Everyone testing positive for coronavirus could be paid £500 by the government to self-isolate, under plans reportedly being considered by ministers.
The scheme, which would cost up to £450m a week, aims to encourage more people to take a test and to persuade those who test positive to stay at home, regardless of their financial situation.
The proposal, which is likely to alarm the Treasury ahead of Rishi Sunak’s budget, is said to be the “preferred position” in detailed policy paper at the Department for Health and Social Care (DHSC) and leaked to The Guardian.
Polling, the paper added, suggests many self-employed workers fear they will lose out financially if they comply with advice to self-isolate. It also indicated that only 17 per cent of people with symptoms are coming forward for testing.
An existing scheme offers £500 but only to those already registered to receive a means-tested benefit. Councils also have a discretionary fund, but strict eligibility rules mean few Covid patients have got a payout.
Research by The Independent revealed that in Liverpool 76 per cent of applications for the £500 were rejected.
Pressed on the reports, the environment secretary George Eustice said the government was considering “all sorts” of policies in an attempt to try and help individuals stick to the government’s self-isolation rules.
“We always had the £500 support payment for those that are on certain benefits,” he told the BBC. “We have always kept this under review and we know that it is sometimes quite challenging to ask people to isolate for that length of time.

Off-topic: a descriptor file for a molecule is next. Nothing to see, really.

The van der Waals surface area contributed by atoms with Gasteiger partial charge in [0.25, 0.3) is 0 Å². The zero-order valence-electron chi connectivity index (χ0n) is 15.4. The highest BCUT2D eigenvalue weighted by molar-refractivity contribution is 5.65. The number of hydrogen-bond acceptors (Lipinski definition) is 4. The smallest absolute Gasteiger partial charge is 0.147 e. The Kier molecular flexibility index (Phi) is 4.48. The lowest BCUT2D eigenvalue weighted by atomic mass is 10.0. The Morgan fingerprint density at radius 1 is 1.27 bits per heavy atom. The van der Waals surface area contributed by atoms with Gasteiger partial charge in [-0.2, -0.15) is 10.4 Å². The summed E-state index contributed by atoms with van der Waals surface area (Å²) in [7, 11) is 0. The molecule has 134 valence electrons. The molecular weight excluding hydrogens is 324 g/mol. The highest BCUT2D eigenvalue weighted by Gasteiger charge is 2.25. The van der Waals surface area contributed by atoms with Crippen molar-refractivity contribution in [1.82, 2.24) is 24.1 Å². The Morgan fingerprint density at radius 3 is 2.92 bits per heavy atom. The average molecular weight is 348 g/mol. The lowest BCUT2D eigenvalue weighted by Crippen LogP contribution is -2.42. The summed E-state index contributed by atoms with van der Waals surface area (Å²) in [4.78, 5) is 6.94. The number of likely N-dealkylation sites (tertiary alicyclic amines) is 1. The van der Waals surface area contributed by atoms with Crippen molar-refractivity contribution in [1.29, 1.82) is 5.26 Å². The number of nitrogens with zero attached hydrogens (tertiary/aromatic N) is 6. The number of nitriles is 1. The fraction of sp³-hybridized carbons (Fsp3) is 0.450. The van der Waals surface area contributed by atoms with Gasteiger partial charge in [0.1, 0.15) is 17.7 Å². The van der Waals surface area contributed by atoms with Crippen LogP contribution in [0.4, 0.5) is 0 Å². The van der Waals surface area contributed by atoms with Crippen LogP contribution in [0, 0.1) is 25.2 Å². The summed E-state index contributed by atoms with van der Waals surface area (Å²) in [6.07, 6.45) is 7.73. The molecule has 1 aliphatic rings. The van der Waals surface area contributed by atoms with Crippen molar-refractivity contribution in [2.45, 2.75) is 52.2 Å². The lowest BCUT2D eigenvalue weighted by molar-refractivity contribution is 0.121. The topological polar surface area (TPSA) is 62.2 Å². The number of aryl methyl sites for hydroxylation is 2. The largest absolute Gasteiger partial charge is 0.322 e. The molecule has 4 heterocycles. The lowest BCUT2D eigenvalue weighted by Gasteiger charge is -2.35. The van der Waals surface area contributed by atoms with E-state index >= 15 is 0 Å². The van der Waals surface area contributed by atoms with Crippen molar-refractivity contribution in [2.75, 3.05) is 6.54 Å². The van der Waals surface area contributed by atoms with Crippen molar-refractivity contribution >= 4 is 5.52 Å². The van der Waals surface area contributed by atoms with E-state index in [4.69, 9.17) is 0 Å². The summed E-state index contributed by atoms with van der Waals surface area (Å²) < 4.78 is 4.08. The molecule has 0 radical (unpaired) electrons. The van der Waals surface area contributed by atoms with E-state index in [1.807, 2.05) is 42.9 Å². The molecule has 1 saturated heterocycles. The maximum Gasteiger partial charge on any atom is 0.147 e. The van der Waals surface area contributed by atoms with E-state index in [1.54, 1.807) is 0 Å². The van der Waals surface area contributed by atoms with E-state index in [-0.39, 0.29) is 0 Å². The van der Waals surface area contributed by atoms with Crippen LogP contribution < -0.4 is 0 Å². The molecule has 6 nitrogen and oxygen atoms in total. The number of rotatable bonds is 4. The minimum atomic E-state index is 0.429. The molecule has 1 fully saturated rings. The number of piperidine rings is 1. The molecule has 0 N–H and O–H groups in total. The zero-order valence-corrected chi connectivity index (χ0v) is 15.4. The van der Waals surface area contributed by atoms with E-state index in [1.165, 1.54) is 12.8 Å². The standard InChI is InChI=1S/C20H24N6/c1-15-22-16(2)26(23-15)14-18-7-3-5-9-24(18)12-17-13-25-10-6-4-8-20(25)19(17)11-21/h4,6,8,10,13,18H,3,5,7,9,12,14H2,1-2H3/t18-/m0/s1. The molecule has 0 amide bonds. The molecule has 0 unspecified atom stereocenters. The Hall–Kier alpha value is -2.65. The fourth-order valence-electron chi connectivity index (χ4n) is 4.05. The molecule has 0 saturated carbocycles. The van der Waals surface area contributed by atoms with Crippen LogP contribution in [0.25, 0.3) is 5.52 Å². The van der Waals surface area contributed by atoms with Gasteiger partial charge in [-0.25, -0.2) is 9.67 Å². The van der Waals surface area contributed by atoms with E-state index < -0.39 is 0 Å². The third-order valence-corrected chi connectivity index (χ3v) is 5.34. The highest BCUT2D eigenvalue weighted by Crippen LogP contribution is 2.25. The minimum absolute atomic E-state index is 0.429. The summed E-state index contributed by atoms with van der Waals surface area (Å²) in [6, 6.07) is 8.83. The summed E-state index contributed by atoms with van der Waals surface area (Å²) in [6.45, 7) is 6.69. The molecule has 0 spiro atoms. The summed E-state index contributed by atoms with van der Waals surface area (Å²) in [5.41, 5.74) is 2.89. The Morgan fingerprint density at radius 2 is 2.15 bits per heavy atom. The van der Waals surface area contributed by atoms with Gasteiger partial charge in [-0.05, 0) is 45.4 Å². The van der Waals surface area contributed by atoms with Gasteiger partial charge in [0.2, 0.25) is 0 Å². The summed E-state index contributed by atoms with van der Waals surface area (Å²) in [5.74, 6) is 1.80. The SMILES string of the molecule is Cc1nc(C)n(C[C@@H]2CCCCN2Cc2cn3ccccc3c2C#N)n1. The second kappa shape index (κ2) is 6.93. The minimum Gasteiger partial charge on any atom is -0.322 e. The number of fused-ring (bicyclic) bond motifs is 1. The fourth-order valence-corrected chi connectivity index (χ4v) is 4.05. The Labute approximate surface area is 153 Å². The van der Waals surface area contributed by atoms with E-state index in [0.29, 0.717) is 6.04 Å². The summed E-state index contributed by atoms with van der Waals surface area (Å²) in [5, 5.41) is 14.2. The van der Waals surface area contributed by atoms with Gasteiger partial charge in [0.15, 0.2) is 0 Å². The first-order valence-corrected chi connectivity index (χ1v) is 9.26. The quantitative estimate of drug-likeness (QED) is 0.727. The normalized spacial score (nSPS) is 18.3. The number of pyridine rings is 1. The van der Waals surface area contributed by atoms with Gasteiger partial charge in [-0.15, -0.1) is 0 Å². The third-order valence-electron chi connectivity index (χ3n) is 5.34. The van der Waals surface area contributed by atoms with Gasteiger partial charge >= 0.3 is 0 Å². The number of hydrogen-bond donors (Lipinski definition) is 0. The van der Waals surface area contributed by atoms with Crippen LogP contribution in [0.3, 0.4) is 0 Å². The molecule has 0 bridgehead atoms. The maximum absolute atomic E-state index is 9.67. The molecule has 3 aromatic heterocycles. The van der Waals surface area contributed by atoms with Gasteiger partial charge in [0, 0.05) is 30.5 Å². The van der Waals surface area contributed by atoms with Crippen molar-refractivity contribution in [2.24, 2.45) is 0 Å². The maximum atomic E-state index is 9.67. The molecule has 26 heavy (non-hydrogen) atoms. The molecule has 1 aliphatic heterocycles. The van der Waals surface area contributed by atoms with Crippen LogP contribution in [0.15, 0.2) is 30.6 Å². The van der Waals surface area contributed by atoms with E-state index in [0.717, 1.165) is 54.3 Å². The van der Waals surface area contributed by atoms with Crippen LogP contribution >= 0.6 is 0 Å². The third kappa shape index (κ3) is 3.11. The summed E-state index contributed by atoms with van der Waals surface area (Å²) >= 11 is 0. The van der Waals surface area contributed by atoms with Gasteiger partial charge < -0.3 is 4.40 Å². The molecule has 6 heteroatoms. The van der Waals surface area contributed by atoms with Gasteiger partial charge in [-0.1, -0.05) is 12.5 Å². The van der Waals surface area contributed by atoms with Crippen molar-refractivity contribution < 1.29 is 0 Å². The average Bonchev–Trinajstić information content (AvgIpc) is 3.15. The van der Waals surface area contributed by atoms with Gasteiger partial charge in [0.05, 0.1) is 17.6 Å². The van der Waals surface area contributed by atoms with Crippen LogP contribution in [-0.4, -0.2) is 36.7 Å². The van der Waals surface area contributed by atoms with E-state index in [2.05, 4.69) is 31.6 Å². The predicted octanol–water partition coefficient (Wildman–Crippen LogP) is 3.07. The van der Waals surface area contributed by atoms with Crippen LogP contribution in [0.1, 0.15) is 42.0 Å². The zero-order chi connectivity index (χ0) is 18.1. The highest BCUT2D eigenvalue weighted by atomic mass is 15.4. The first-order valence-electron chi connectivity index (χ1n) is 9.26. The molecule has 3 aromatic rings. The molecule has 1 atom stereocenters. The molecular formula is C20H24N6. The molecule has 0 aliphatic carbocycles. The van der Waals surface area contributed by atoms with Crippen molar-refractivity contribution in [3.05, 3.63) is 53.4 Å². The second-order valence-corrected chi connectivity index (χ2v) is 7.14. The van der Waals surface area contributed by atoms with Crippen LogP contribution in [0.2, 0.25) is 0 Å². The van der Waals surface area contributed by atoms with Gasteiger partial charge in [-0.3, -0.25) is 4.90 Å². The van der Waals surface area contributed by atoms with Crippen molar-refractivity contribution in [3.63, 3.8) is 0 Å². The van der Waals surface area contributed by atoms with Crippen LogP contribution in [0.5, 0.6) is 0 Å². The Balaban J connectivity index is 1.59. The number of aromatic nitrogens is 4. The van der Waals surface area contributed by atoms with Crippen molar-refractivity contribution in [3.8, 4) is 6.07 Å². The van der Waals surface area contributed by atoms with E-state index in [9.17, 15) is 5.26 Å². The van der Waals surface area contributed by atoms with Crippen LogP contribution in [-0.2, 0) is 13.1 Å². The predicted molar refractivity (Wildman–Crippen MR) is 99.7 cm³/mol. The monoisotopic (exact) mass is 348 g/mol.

“At the moment we are in full lockdown anyway so while people can leave to work, in many cases people will be staying home anyway. We constantly keep this under review. We have got to consider all sorts of policies.”
Last night the Department of Health and Social Care declined to deny the reports and a spokesperson said: “We are in one of the toughest moments of this pandemic and it is incumbent on all of us to help protect the NHS by staying at home and following the rules.
“All local authorities’ costs for administering the Test and Trace Support Payment scheme are covered by the government, and each authority is empowered to make discretionary payments outside of the scheme.
"Fifty million pounds was invested when the scheme launched, and we are providing a further £20m to help support people on low incomes who need to self-isolate.”
The Resolution Foundation, a think tank which has previously calculated that only one in eight workers qualify for the financial support currently offered to those told to self-isolate, welcomed the proposal.
Researcher Maja Gustafsson said: "The current approach is not fit for purpose with statutory sick pay among the least generous of advanced economies and far too few people eligible for the £500 support payments.
"Swiftly putting in place a much more universal and generous system will make a real difference to controlling the spread of the virus."